By Natalie Foote
Going onto a news platform isn’t the same anymore. Before the pandemic hit, there was bad news, but never such a disproportionate ratio of bad news to good. Times like this can make many resistant to venture too far into the news, and for good reason—being bombarded by bad news can take a toll on mental health. A select few networks have noticed this grim trend, and have taken action to bring out the goodness from this dark time.
Talk shows are a common way that people get their news. What’s not to like? You not only get an overview of the news, but some humor to go along with it. Actor and filmmaker John Krasinki started a web series on Youtube in March 2020 called “Some Good News.” This amusing show brings a smile to even the grouchiest watcher. Taking stories from social media, Krasinki highlights the good present in an endless barrage of distress. But that’s not all—on episode two of his show, he managed to get the entire cast of Hamilton to perform a song for Aubrey, a young girl who missed her chance to see her favorite musical due to the virus. Find the show on Youtube for a boost of joy!
Looking for a traditional news website for good news? Look no further. Since 1997, the Good News Network has been providing good news to millions around the world. With over 21,000 articles, GNN has all the good stories you’ll ever need. Since the start of the virus, many of their stories focus on individual and group bravery, making a positive difference in a trying time. If you’re not in the mood to read news articles, try their podcast, Good Talks, in which motivational speakers share their stories and how positivity has helped them lead better lives. Whichever part of this organization you may choose to explore, you’ll never run out of incredible stories to read on the #1 good news site on Google.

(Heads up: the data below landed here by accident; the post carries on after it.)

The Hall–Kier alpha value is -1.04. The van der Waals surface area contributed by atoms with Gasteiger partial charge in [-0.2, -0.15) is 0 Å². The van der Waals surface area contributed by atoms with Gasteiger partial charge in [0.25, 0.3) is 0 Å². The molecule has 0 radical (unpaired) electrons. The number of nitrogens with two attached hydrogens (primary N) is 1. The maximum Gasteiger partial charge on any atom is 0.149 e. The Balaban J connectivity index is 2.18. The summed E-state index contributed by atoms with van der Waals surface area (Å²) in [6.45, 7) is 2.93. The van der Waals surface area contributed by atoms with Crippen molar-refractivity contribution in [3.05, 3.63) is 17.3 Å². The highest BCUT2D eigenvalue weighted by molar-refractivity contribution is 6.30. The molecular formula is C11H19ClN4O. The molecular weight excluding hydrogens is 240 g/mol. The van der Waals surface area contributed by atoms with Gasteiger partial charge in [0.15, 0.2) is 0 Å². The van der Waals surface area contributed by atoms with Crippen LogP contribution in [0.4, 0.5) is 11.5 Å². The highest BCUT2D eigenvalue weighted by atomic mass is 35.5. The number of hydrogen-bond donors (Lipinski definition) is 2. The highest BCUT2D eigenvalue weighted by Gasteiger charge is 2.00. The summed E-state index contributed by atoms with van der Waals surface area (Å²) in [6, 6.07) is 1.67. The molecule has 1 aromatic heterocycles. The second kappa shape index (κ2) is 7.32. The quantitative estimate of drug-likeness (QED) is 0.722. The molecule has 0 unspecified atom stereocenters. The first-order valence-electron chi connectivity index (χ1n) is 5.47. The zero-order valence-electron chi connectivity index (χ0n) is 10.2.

A few major publications, including MSN, Today, Fox News, The New York Times, have also joined the good news brigade, dedicating a section of their newspapers to good news. Stories range from small acts of kindness within local communities to international conflict resolution. Whatever kind of story you are in need of, these sections won’t disappoint.
These sources may bring out the best of the news, but without a connection, they are less significant. Looking for good news from friends and family on social media or through other platforms can be a meaningful way to focus on the positive side of things through a personal lens. Even in your own life, looking for positive occurrences and sharing those with others may not feel rewarding, but can help pull others away from the negativity that many are enveloped in.
The coronavirus pandemic is not a good situation. Tens of thousands of people dying, being away from friends and family, having most of our lives put on hold—the situation is grave, but we need to focus on the things we can control. Keeping a positive mindset is a way to not only keep yourself sane, but also your family and friends. So today, reach out to someone and share some goodness. No matter how small, any joy you can share will spread and help others get through this time.
Image from Science Alert.